On multiprocessors with explicitly managed memory hierarchies (EMM), software has the responsibility of moving data in and out of fast local memories. This task can be complex and error-prone even for expert programmers. Before we can allow compilers to handle the complexity for us, we must identify the abstractions that are general enough to allow us to write applications with reasonable effort, yet speci?c enough to exploit the vast on-chip memory bandwidth of EMM multi-processors. To this end, we compare two programming models against hand-tuned codes on the STI Cell, paying attention to programmability and performance. The ?rst programming model, Sequoia, abstracts the memory hierarchy as private address spaces, each corresponding to a parallel task. The second, Cellgen, is a new framework which provides OpenMP-like semantics and the abstraction of a shared address spaces divided into private and shared data. We compare three applications programmed using these models against their hand-optimized counterparts in terms of abstractions, programming complexity, and performance.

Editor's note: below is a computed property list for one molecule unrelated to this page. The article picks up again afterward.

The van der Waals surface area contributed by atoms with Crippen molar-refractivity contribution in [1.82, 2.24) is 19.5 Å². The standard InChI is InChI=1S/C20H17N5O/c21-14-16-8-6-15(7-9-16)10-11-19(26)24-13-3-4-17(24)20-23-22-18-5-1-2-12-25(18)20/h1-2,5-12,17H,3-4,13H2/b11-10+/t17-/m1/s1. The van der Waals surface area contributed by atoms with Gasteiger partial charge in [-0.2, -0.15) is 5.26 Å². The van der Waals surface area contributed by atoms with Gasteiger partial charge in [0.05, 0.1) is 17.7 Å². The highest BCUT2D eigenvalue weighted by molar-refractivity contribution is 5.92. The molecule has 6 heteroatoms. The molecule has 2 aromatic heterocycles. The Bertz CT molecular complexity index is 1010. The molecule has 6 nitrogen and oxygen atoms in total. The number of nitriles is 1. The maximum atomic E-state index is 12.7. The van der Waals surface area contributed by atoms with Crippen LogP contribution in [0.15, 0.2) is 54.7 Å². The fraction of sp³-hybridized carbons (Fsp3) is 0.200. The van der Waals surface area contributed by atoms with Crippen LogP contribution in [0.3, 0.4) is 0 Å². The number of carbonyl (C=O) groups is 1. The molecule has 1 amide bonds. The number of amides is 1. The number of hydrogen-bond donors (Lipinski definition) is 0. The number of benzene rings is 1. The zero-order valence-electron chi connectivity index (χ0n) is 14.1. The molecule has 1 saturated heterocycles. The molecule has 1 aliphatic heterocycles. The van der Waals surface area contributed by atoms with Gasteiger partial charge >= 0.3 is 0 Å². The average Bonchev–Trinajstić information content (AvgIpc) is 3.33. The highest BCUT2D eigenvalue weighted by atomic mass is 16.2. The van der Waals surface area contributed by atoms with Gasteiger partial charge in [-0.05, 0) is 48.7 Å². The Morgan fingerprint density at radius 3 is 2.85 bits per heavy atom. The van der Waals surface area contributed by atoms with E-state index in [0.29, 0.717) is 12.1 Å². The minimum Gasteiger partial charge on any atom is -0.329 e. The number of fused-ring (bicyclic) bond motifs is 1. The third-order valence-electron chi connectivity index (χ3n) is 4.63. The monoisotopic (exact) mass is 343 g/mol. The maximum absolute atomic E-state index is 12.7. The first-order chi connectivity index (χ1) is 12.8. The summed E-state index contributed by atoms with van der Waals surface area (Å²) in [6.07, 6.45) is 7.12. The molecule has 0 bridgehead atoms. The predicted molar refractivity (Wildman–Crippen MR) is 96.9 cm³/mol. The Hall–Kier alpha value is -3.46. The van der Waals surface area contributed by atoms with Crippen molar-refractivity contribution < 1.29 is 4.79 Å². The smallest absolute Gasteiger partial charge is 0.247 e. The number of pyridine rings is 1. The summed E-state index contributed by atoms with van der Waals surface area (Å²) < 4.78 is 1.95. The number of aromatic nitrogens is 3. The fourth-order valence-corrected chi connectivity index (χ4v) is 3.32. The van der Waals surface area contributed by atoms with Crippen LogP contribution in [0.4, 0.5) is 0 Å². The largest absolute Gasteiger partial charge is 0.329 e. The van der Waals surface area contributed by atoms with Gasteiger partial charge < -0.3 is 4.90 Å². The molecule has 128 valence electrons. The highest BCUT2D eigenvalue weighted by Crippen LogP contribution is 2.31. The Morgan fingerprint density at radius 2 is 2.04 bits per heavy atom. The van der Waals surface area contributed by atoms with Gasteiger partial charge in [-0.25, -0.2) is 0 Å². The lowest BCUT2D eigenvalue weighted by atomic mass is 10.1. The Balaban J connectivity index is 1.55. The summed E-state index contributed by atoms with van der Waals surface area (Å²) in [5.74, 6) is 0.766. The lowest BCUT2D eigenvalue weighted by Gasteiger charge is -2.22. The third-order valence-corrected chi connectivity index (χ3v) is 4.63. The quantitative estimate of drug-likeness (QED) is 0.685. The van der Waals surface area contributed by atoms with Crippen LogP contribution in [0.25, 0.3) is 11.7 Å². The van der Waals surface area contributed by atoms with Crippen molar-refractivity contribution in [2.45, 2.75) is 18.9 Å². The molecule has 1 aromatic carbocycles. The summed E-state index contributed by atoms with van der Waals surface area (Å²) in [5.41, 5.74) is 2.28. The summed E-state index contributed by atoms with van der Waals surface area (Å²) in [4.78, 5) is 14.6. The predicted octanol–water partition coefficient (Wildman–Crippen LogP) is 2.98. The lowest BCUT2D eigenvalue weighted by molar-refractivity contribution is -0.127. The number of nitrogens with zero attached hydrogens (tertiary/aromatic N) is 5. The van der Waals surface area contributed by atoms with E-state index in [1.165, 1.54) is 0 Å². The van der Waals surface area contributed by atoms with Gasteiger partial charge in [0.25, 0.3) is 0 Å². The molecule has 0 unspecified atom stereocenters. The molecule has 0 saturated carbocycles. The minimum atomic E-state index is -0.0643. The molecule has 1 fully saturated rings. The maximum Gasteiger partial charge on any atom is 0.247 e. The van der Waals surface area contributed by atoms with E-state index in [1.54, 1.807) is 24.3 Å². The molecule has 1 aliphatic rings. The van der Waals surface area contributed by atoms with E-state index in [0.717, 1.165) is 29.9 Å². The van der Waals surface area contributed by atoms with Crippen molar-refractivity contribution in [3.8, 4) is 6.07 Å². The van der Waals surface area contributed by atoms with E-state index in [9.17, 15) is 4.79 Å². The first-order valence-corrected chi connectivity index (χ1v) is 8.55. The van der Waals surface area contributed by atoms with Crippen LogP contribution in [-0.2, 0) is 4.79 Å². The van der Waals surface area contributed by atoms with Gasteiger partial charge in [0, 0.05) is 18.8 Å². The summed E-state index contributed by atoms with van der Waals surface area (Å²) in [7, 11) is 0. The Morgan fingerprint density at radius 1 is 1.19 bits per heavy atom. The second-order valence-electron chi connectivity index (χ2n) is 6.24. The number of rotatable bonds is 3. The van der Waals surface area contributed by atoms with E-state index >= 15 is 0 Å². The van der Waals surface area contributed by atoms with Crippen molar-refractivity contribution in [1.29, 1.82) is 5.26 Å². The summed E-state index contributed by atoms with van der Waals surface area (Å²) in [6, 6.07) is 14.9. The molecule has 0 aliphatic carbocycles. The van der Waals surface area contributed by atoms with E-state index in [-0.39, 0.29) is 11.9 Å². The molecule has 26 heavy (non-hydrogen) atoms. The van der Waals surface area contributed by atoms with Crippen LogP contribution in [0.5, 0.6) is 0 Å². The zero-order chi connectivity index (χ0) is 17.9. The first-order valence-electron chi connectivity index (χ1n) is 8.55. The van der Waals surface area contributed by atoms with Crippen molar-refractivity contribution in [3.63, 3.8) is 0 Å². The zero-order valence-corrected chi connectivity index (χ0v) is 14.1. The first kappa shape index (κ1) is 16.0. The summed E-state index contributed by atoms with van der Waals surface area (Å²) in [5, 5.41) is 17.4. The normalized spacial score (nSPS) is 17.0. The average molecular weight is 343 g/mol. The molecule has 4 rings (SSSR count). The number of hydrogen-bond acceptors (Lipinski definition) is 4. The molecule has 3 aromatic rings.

|Title of host publication||Proceedings of the 14th ACM SIGPLAN Symposium on Principles and Practice of Parallel Programming|
|Place of Publication||New York, NY, USA|
|Number of pages||10|
|Publication status||Published - Feb 2009|